The Food and Drug Administration gave preliminary approval today to Abiomed Inc. to sell its AbioCor device, the first fully implantable mechanical heart, just over a year after an FDA panel of outside experts voted against giving the Massachusetts company permission to sell the device.
The company received "humanitarian exemption" for the device, meaning it is approved for terminally ill heart failure patients who are believed to be in the last month of life and thus not eligible for a normal heart transplant.
The target patient population is small. An FDA spokesman expects that the company will sell between 25 and 50 devices a year, although the FDA has given it approval to sell as many as 4,000.
"This represents a culmination of 30 years of transplant research," said Dr. Daniel Schultz, director of the FDA's Center for Devices and Radiological Health.
The AbioCor is a 2-pound device implanted in the chest to replace the heart. It is powered by an internal battery that is recharged by an external power pack that transmits an unnoticeable current through the skin.
Once in place, this "robo-heart" runs on its own battery for up to an hour. The external battery pack will last for two hours, or the patient can strap on a power pack that plugs right into the wall and again transmits a tiny electrical current through the skin to the implanted heart.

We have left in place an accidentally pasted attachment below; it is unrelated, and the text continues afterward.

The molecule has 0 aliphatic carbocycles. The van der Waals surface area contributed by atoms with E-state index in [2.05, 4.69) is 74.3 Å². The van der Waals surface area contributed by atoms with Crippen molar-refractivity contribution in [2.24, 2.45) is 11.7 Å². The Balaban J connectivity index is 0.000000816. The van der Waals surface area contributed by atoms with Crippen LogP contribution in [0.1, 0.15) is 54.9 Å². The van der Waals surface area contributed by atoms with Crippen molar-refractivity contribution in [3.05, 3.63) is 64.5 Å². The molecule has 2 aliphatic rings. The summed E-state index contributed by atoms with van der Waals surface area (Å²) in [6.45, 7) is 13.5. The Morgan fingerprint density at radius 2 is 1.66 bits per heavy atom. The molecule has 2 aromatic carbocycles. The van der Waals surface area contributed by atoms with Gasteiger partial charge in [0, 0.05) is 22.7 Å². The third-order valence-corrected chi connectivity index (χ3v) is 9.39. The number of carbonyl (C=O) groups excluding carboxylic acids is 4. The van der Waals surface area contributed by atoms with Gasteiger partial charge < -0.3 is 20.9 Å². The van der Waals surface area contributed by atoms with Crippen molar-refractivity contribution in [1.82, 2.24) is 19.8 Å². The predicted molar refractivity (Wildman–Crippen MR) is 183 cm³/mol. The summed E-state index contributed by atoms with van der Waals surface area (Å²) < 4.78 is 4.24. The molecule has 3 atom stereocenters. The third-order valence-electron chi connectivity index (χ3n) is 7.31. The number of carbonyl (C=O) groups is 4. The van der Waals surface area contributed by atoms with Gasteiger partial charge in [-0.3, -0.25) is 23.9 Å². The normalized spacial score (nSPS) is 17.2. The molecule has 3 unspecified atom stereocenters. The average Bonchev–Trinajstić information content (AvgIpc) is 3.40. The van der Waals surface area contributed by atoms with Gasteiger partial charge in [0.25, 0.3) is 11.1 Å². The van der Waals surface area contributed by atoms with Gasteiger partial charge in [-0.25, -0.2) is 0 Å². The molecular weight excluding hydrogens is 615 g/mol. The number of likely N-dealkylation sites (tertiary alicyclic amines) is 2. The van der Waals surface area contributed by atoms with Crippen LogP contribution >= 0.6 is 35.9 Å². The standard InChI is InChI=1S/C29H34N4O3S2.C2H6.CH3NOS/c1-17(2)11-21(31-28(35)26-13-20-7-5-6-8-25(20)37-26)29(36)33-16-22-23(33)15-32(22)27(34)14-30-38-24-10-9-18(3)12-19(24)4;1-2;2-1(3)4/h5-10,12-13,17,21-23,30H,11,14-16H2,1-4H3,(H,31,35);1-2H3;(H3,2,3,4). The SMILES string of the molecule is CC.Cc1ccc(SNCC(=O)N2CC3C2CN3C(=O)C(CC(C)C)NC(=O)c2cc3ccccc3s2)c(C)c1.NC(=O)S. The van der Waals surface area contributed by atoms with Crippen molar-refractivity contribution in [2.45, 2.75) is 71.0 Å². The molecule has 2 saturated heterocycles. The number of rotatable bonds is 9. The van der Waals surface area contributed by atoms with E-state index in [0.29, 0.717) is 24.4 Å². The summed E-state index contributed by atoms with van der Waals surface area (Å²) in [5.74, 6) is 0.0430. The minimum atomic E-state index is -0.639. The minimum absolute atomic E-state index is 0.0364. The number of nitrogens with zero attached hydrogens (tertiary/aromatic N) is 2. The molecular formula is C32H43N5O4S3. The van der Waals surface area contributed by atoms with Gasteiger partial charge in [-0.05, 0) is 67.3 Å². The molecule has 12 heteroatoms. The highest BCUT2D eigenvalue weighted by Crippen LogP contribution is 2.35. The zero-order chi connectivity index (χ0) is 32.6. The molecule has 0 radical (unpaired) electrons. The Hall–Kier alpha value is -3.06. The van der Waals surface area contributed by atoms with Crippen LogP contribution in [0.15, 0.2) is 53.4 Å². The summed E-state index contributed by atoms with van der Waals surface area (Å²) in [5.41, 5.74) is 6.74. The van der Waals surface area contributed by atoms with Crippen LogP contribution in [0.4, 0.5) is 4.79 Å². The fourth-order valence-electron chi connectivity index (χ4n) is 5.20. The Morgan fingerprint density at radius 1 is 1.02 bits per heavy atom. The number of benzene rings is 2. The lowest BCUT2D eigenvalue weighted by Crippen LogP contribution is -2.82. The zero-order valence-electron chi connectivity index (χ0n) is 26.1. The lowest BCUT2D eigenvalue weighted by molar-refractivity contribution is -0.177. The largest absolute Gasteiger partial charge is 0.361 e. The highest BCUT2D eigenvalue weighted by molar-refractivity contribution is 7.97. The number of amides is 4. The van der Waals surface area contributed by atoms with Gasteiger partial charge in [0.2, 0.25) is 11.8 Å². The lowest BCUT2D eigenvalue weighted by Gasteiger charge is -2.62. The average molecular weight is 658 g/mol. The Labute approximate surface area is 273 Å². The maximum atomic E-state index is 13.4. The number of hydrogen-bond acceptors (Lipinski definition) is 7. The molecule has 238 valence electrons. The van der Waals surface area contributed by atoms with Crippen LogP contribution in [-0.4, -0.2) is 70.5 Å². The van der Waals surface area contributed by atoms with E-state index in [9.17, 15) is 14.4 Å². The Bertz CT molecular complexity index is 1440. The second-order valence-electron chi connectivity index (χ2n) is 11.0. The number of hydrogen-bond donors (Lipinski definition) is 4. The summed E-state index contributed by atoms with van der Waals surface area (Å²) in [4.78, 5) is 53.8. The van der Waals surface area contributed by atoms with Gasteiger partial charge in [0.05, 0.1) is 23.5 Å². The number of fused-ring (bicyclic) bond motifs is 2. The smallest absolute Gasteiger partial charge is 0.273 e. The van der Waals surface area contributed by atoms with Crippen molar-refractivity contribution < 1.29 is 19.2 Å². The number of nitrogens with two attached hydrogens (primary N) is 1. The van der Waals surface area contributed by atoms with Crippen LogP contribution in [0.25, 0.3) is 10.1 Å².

The initial approval was granted after studying 14 human patients who'd received the mechanical heart. The patients lived for an average of five months after receiving the implant, which costs about $250,000.
Two patients died during the surgery. One patient lived 17 months after receiving the implant and leaving the hospital.
Some Excitement, a Lot of Caution
The approval "allows us to make science fiction science fact," said Michael R. Minogue, the company's president and chief executive officer.
The device might be exciting, but most heart surgeons remain skeptical about the FDA's approval.
"The results of AbioCor have not been good. ... I am surprised that the FDA gave their approval," said Dr. Frank Sellke, chief of cardiothoracic surgical research at Beth Israel Deaconess Hospital in Boston.
Sellke was involved in one of the original trials of the AbioCor, but his team never actually implanted the device into a patient because "it was a hard moral decision to make. We didn't know it it worked."
Creators of the artificial heart do agree that much research and development is still required . Follow-up studies to look at the device are planned in up to 10 facilities.
Some surgeons do not like the idea of an artificial heart. Sticking an artificial heart into a terminally ill patient is "like swatting a mosquito with a bazooka," said Dr. John Byrne, chairman of the department of cardiac surgery at Vanderbilt University Medical Center.
Byrne said there are many other things a heart surgeon can do for a patient besides implant an artificial heart.
"If a little train needs a push to get up the hill, you don't replace the whole train," he said.